Mannion, G. (2009) The effect of self-deception on the relationship between trait emotional intelligence and wellbeing. In: 44th Australian Psychological Society Annual Conference 2009, 30 Sept - 4 Oct 2009, Darwin, Australia.Full text not available from this repository.
A significant amount of recent research has been undertaken in the psychological research domain on the constructs of emotional intelligence and wellbeing. This research has shown a positive relationship between the level of emotional intelligence and the wellbeing of an individual. Limited research has been conducted on the potential mediating factor of self-deception on the measurement of emotional intelligence and of wellbeing, and the relationship between the two constructs. This study aimed to
investigate whether self-deception, as measured by the Balanced Inventory of Desirable Responding (BIDR, Paulhus, 1984), does mediate the relationship between emotional intelligence and wellbeing.
Emotional intelligence was measured using the Trait Emotional Intelligence Questionnaire – Short Form (TEIQue-SF, Petrides & Furnham, 2006). Wellbeing was measured using two instruments, the Personal Project Systems Rating Scale (PPSRS, Little, 1983), and the Kessler Psychological Distress Scale (K10, Kessler et al., 2002). It was hypothesised that the emotional intelligence of an individual is related to the levels of wellbeing of that individual, and that self-deception levels will be a mediating variable in the reported relationship between emotional intelligence and wellbeing. One hundred and one participants returned the questionnaire package, at a response rate of 100%. Ninety nine of these questionnaire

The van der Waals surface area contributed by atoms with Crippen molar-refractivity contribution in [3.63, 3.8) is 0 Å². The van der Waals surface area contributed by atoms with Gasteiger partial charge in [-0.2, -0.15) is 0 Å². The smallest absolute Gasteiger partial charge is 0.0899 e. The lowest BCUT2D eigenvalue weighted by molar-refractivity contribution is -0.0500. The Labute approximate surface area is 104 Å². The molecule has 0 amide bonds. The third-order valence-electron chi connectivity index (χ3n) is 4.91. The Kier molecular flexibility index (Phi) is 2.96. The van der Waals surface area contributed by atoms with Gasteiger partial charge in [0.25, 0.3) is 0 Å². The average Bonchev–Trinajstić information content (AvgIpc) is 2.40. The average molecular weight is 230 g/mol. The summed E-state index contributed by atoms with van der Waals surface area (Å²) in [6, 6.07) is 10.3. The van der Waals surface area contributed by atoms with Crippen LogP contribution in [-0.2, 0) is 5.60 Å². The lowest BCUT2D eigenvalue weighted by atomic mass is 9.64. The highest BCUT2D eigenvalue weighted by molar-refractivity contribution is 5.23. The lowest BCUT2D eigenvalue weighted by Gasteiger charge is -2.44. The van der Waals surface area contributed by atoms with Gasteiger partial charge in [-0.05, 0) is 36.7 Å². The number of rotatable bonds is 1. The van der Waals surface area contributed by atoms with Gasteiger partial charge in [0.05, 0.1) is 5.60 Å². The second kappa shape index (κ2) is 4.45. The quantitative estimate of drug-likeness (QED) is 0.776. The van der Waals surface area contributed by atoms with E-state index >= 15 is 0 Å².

packages were retained for analysis. Two simultaneous multiple regression analyses were performed to assess the mediation effects of self-deception on the relationship between emotional intelligence and on both measures of wellbeing. The results of these analyses showed a strong relationship between emotional intelligence and wellbeing. The results further showed that a partial mediation effect of self deception was present in the relationship between emotional intelligence and hedonic wellbeing, but not in
the relationship between emotional intelligence and eudaimonic wellbeing. These findings confirm the
previously reported relationship between emotional intelligence and wellbeing. The findings raise some interesting questions for future research, including the relationship between self-deception and both emotional intelligence and wellbeing, and the distinction between hedonic and eudaimonic wellbeing when examining the mediating effect of self-deception. Practising psychologists may gain a better understanding of the relationship between emotional intelligence and wellbeing, which can be used to assist individuals to achieve optimal wellbeing. An improved understanding of the influence of self deception on this relationship may also benefit therapeutic practice
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